While the U.S. exchange traded fund industry is hovering around $2 trillion in assets under management, ETF usage across the pond is also expected to quickly pick up momentum.
According to a recent Greencwich Associates survey, European institutional investors, including pension funds, insurers and asset managers, hold ETFs for a wide range of purposes and sit on them for much longer than previously thought, according to the Automated Trader.
“The results of this study suggest that ETFs will continue to grow in Europe in terms of both number of institutional users and size of institutional allocations,” according to Greenwich Associates.
While Europe’s ETF industry is not as large as the U.S., European investors are quickly throwing more assets into ETF investments. For instance, one in five European institutional investors intended to increase their use of ETFs over the next three years, and about one in ten expect to raise allocations by over 10% within that period.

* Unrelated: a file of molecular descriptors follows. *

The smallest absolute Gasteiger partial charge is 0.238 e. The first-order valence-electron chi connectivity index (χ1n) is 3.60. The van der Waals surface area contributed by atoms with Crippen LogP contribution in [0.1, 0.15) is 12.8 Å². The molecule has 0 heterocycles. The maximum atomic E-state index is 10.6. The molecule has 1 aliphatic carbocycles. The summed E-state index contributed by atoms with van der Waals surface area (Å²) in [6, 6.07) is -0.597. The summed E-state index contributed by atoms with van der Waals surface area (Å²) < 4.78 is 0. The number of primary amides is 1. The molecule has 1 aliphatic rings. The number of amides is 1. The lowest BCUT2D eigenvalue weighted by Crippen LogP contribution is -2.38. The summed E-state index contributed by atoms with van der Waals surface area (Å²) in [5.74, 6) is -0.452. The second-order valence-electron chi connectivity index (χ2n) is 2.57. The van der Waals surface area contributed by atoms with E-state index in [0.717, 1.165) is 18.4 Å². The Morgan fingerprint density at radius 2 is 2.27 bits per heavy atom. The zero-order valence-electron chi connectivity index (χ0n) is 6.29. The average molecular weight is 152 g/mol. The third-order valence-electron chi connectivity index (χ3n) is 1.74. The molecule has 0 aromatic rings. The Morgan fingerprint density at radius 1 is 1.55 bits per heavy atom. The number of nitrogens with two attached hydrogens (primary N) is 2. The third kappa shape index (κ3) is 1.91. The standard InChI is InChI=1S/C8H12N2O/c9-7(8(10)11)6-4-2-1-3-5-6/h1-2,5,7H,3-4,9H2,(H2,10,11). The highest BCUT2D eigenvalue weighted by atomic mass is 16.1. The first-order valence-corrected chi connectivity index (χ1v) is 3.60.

In contrast, there were 1,662 U.S.-listed ETFs/ETPs with $2.0 trillion in assets under management at the end of December 2014. [ETFs: No Stopping at $2 Trillion]
On the Greenwich survey, about 71% of European institutional investors revealed that they use ETFs within their multi-asset funds, over a third of respondents employ ETFs within equity funds, 52% say utilize ETFs for domestic bond exposure and 59% use ETs for international fixed-income exposure.
While short-term moves may reveal significant asset flows that can only come from institutional-sized investors, many European institutions are holding onto ETF positions for a significant period, with 6% of respondents using ETFs for tactical adjustments and 2% only held them for one month or less. On average, pension funds held ETFs for an average 29 months, the longest of the group.
Among the top factors for choosing an ETF, institutions pointed to a fund’s expense ratio, liquidity or trading volume, underlying benchmark and performance. However, different institutions have varying priorities. For instance, insurers mark ETF liquidity as the most important factor while pensions point to expense ratio or costs.